35. By Pickle on Feb 28, 2011 | Reply

    Sometimes it helps to have a change of scenery, like at the library, a place where it’s quiet and not distracting. I wish I was there now because I’ve been procrastinating and probably get everything done by 4:30 am…. @_@

  36. By MATY on Mar 1, 2011 | Reply

    im technically not procrastinating because i need this for a speech wich i have to remeber in 1 hour in french……………oh ya i should start that:p thnx dough

  37. By StevenDiaz on Mar 2, 2011 | Reply

    Every one on this website resumed something that will help me….If you have something to do DO IT NOW…at the instance your brain tell you to postpone it…just say NO…I SHOULD DO IT NOW…and also i think i should try the calenders…bla bla..these would help also…Gud luck Guys..In fact I follow an ACCA course and I am up to paper F7…which means financial reporting…i just don’t like it as i understand nothing abt it..and its just so hard to start understanding something that your mates understand already…am so late already…woow…should do it right away …anyway thx every one for your tips

  38. By Steph on Mar 3, 2011 | Reply

    For all the chronic procrastinators out there…
    I am a stay at home mom to a 16 month old. I have been a procrastinator for as long as I can remember.
    The 2 most helpful things I have found to work are:
    1. Take it ONE step at a time! I find myself doing something and thinking about the million other things I have to do that day. I finally tried planning only ONE step ahead and focus on the task at hand. If I was at the bank, complete the task at hand and when it was finished I would take a minute to decide my next task. It was brutal – it took self control, but it was the most relaxing and enjoyable day I’ve had for as long as I can remember.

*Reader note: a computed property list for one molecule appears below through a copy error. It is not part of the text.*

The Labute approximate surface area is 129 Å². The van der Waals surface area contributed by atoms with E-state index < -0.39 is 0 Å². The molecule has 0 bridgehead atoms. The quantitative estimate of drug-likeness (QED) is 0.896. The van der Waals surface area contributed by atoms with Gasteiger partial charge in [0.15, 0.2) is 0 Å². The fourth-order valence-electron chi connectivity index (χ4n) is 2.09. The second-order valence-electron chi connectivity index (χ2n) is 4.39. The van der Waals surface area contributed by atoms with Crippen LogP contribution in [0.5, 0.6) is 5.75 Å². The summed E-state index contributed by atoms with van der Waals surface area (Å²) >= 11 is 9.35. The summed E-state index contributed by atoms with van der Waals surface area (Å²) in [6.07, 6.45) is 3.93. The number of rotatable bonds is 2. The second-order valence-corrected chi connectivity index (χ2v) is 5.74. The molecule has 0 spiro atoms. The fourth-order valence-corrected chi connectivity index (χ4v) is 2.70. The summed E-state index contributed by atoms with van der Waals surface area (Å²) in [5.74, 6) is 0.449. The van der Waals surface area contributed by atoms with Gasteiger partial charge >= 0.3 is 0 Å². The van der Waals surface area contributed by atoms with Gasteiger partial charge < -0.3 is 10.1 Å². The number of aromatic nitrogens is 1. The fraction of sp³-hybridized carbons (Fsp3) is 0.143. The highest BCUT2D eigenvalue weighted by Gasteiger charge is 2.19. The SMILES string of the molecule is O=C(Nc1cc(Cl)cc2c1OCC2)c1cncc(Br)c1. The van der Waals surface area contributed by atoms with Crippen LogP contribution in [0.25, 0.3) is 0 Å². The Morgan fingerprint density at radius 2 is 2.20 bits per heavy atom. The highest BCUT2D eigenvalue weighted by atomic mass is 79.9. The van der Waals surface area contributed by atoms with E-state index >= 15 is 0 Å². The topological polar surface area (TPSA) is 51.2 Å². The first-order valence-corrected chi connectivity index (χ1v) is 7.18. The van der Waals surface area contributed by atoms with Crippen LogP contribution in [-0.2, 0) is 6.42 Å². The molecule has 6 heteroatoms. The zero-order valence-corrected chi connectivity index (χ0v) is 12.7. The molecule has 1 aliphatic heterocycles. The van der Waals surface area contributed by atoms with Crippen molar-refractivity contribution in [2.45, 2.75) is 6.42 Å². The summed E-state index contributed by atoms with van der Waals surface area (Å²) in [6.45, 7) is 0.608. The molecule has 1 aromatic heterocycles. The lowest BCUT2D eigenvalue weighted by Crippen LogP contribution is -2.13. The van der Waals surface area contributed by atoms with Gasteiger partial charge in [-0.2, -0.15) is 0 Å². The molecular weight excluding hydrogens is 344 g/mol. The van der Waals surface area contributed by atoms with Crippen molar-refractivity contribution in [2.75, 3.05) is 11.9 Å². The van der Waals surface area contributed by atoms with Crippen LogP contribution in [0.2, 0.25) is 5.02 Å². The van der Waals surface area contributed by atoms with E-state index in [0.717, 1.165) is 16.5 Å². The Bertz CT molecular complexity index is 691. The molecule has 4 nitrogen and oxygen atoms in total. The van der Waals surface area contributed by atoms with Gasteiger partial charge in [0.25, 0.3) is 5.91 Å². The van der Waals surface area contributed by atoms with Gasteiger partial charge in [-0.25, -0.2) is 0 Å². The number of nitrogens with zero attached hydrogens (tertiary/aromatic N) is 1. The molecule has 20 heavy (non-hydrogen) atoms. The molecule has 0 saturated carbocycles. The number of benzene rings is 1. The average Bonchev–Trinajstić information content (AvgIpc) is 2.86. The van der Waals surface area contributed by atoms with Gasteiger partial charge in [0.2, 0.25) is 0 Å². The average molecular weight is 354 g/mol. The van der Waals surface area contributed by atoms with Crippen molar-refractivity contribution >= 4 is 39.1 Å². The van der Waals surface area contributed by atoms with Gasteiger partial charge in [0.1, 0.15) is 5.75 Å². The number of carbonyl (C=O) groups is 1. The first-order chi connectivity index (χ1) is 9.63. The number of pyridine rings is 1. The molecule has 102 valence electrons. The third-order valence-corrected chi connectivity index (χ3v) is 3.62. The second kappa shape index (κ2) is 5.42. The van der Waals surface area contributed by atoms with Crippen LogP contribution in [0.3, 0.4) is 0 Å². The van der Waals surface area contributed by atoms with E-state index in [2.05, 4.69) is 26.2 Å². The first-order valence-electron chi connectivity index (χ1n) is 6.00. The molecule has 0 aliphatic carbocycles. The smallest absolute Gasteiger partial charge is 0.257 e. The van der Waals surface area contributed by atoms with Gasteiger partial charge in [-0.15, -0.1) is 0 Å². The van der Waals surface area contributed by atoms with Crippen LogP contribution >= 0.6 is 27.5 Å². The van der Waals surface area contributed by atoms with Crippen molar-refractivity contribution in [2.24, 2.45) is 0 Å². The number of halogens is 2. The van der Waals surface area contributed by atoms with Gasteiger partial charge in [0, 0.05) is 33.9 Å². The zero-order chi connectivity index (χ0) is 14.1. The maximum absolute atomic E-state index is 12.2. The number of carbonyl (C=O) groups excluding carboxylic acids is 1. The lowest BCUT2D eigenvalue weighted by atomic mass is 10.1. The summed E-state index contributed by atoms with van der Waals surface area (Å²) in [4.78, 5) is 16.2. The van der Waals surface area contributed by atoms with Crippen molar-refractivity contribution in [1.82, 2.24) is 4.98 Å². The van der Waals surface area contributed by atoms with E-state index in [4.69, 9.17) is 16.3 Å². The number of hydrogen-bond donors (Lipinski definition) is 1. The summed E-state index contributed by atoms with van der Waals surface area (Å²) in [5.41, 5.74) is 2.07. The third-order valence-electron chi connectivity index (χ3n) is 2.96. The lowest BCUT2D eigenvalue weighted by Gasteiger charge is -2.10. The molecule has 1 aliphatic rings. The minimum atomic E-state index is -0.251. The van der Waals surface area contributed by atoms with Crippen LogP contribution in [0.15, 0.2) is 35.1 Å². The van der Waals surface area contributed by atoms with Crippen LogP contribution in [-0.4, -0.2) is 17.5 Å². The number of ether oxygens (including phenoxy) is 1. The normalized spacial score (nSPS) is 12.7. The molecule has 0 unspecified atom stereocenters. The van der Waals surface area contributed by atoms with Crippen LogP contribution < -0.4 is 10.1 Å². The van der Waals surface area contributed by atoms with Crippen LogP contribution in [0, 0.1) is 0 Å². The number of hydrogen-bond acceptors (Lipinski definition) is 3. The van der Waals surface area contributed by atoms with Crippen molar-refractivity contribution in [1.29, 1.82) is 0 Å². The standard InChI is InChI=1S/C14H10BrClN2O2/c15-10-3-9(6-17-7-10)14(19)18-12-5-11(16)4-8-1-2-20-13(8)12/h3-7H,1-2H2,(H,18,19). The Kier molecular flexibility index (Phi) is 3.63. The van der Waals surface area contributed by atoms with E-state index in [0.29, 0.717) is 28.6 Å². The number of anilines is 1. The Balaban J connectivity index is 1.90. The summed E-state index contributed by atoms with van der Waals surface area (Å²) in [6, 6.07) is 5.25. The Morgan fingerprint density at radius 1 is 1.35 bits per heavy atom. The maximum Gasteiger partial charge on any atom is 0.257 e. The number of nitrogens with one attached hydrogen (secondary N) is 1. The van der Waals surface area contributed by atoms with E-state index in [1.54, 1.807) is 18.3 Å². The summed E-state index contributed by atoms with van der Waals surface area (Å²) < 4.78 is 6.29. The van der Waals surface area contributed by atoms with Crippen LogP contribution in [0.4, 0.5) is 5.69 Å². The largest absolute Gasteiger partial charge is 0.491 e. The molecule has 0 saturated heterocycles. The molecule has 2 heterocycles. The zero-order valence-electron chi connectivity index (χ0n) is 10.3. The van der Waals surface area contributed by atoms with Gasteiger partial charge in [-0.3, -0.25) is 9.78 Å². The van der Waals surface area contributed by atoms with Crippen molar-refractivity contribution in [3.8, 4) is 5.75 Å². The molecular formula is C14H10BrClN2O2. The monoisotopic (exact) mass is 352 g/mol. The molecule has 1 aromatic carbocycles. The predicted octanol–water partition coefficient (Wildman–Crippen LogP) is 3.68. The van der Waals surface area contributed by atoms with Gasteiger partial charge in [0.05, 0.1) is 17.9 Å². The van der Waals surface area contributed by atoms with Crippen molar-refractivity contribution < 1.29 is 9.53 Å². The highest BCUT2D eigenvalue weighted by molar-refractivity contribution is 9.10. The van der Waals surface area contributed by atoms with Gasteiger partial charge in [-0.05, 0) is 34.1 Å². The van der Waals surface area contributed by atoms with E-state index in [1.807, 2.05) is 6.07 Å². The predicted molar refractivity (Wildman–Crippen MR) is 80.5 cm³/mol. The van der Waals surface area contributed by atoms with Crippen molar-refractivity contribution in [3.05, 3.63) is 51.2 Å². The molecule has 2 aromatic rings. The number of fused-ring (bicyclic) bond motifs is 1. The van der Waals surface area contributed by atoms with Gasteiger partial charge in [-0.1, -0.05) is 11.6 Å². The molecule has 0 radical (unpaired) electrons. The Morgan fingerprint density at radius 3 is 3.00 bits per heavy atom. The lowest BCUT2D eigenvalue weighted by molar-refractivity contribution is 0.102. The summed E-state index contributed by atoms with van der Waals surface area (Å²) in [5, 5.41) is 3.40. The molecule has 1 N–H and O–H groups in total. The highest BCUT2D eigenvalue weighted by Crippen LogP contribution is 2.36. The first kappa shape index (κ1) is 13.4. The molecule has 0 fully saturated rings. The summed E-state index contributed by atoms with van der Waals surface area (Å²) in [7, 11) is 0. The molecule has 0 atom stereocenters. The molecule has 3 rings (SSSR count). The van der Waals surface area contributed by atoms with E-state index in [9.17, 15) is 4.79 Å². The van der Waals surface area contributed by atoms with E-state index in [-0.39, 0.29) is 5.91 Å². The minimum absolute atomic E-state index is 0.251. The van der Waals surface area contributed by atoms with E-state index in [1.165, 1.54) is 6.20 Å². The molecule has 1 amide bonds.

2. Set reasonable goals! Another issue I have is making lists… Usually they have so many tasks I can’t possibly finish them all. Its basically a recipe of setting yourself up to fail.
    The end result and conclusion: you have to make a choice and at times treat yourself like a child being held accountable by a parent (self control). It comes down to control – are you going to control yourself and your decisions? Or let your circumstances control you… As an recovering procrastinator I know how “out of control” we feel when nothing gets done.

    Set low expectations to start and build on them, allow yourself to be human and make mistakes. Don’t quit!
    Patience and Self Control can’t be bought or given, they must be learned and developed :)

  39. By Cheolsu on Mar 6, 2011 | Reply

    That’s such an inspiring advice for procrastinators like me.. Thank you

  40. By Sam on Mar 14, 2011 | Reply

    A lot of good points here.

  41. By bubbles on Mar 14, 2011 | Reply

    I’m in the 9th grade and its 1:30 AM and i have a giant project due in two days. We have had 8 weeks and I havnt started. I have had chronic procrastination for ages but i cant seem to stop because no matter what i do i still end up with decent grades. I also tend to eat when i procrastinate, which is starting to be a problem….anyway i love making plans, but i never start them. rewarding myself doesnt work because i think “why wait when you can have the reward now?” i need to change my lifestyle but i dont know how.

  42. By edie on Mar 26, 2011 | Reply